Darrow tells of sitting on a plane years ago next to an executive of a leading European electric company. In their conversation the gentleman related some of the firm’s history. For years, they had asked three questions of any proposed product. If they couldn’t answer all three in the affirmative, they scrapped the idea. 1) Are we being good stewards? 2) Will this product contribute to excellence? 3) Will it edify?
Edify; useful word, that. Webster’s 1828 defines it, “To instruct and improve the mind in knowledge generally, and particularly in moral and religious knowledge, in faith and holiness.” It appears in the Bible, of course, such as, “Therefore comfort each other and edify one another, just as you also are doing,” 1Th 5:11 NKJ. Most modern Bible versions render it “build up.”
Edification is vital for all our service as Christ followers, including all we create. It must never be assumed, because it’s not instinctive; it must be intentional.
A couple of years ago I joined an online course in novel writing. For several months we viewed videos and created copy, learning to write in “media res”—grab the reader by the throat with immediate, vivid action, show don’t tell, minimize description, proliferate dialogue. The goal was to make the best-seller list by imitating authors like Dean Koontz and James Patterson.
I finished a novel and submitted samples to about thirty agents and publishers. Like most aspiring authors, I received multiple rejection letters. Undaunted, I worked to improve my book before dispatching another round of submissions. All the while, a vague unease hovered over my writing desk, a disquiet of heart that receded in one Aha moment last week when I read something from Darrow.
Bragg, not Patterson
Before I explain, here are two rejection-letter stories to set the stage.
First, an agent was kind enough to suggest I needed to work on my craft. Ah, there’s a concept that applies to any sort of production. Take it with shelving. You can buy some 2x4s and plywood and build a perfectly functional set of shelves for your garage. But a bookcase for an elegant living room requires beauty as well as function, which entails craftsmanship.
Then I received another No thanks, this one from a publisher, who elaborated, “I’m looking more for Rick Bragg than James Patterson. Leaning toward literary rather than commercial.” I waded back into my novel, inspired by a rereading of West With the Night, the memoir of Beryl Markham, whose writing prompted Ernest Hemingway to reflect, “She has written so well … that I was completely ashamed of myself as a writer.”
A few days later, editing Darrow’s transcripts from a teaching session on the arts in preparation for a forthcoming book, all this converged in one piercing gleam.
High culture vs. pop culture
It’s been my privilege to work closely with Darrow for almost ten years, adequate time to become very familiar with his material. But here was an observation unfamiliar to me, and striking. Referencing All God’s Children and Blue Suede Shoes by Ken Myers, Darrow remarked,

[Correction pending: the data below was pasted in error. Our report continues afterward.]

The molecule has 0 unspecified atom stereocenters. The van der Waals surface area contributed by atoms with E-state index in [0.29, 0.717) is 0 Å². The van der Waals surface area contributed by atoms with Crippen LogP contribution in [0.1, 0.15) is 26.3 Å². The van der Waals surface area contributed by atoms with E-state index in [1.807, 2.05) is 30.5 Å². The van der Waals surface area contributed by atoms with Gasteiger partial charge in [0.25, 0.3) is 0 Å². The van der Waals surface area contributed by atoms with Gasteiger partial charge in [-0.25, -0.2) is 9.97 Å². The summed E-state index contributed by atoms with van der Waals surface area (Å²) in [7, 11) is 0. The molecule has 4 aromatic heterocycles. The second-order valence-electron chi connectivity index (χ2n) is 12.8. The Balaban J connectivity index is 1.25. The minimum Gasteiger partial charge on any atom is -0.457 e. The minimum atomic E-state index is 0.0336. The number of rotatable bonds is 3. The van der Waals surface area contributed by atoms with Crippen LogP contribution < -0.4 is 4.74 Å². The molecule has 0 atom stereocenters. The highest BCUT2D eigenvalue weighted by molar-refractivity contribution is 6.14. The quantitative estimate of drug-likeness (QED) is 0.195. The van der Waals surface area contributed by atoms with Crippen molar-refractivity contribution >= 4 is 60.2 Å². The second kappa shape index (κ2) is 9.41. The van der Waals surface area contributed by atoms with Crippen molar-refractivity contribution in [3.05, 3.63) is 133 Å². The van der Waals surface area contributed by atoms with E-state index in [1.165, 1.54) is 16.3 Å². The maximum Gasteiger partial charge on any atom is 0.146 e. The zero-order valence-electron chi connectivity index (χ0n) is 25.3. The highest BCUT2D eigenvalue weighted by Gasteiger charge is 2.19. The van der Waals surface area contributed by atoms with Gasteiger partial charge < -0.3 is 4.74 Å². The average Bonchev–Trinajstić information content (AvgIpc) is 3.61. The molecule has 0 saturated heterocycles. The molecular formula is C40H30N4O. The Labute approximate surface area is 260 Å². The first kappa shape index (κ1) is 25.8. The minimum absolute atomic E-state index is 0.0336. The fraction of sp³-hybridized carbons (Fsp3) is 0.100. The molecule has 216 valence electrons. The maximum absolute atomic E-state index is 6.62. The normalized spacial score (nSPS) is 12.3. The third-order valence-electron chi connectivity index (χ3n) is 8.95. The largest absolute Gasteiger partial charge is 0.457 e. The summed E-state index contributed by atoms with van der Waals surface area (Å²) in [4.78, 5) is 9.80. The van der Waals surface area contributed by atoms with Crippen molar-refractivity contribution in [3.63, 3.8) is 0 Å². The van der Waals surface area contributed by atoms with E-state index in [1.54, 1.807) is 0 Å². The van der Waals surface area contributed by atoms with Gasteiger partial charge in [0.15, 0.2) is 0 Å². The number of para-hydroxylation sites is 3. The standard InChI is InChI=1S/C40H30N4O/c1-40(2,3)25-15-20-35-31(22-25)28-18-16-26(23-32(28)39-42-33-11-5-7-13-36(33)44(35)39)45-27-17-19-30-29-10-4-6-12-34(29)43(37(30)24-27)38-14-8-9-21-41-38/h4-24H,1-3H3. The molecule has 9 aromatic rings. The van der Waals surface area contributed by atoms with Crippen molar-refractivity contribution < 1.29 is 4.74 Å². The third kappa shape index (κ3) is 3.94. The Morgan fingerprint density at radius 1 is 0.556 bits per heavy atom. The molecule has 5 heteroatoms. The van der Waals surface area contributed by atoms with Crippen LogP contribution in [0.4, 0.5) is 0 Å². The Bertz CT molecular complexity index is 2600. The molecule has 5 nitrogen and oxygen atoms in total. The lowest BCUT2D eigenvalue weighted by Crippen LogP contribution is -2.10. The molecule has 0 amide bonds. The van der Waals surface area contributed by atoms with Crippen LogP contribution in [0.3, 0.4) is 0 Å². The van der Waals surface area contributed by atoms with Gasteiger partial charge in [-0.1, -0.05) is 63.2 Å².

You have traditional or high culture on one side and popular culture on the other. Traditional culture focuses on the timeless, the eternal. Popular culture focuses on the new and the faddish. What’s the latest, what’s the greatest?
Traditional, high culture encourages reflection. Popular culture is mindless entertainment.
High culture offers what could not have been imagined. It takes you to a higher level. Popular culture gives you what you want.
High culture deals with content and form. It is governed by the created order. Popular culture is governed by the marketplace. What’s going to make money?
High culture encourages the understanding of others. Pop culture promotes self-centeredness.
This insight captivated me, like a bird in a trap. The novel-writing class had trained us to produce pop culture. The gist of the course: follow the formula and write a best seller. Open the story with the protagonist in terrible trouble and keep him in trouble, every attempted solution exacerbating his plight. Remember at all times your readers are consumers of media; you are competing with videos, movies, and TV. Only media res will keep the reader turning the pages. And maybe you’ll capture an agent or publishing house, maybe your story will snag a market. And you’ll make a lot of money.
Who will edify?
That’s what drives much of the Christian book industry. Would-be authors chase the carrot: publishing and selling a book. In pursuit of that end, they buy trainings, consultations, conferences, software and innumerable books about writing; lots of cash changes hands. It’s how things are done, everybody knows that. Not as clear, especially in fiction writing, are valid questions about the edifying value of the work. Does it contribute to beauty, truth, goodness in the world? Does it build up?
Which brings us back to Darrow and his airplane conversation. The executive admitted that some 80 years ago, his company tossed that third question, Does it edify?
I wonder why. Too much bother, maybe? An unnecessary, cumbersome drag slowing progress? Now we measure mastery by the market. If a book sells, it’s successful. In our post-Christian, post-moral world the word edify has faded from view, dropped from our list of virtues.
Plenty of reasons—whether economic, or political, or personal—can be mustered to abandon the Good Ship Edify. Let someone else worry about building up the culture, contribute beauty and goodness to the world. It’s not our job.
H’mm, I wonder who’s job it might be?
- Gary Brumbelow
Don PahlFebruary 9, 2021 - 1:58 pm
Thank you for that good piece of edification, Gary, and especially that reminder of whose job edification remains.
“Lord, is it I?”
adminFebruary 9, 2021 - 3:00 pm
Thanks, Don, for reading and responding. An important question to keep in front of us, eh? 🙂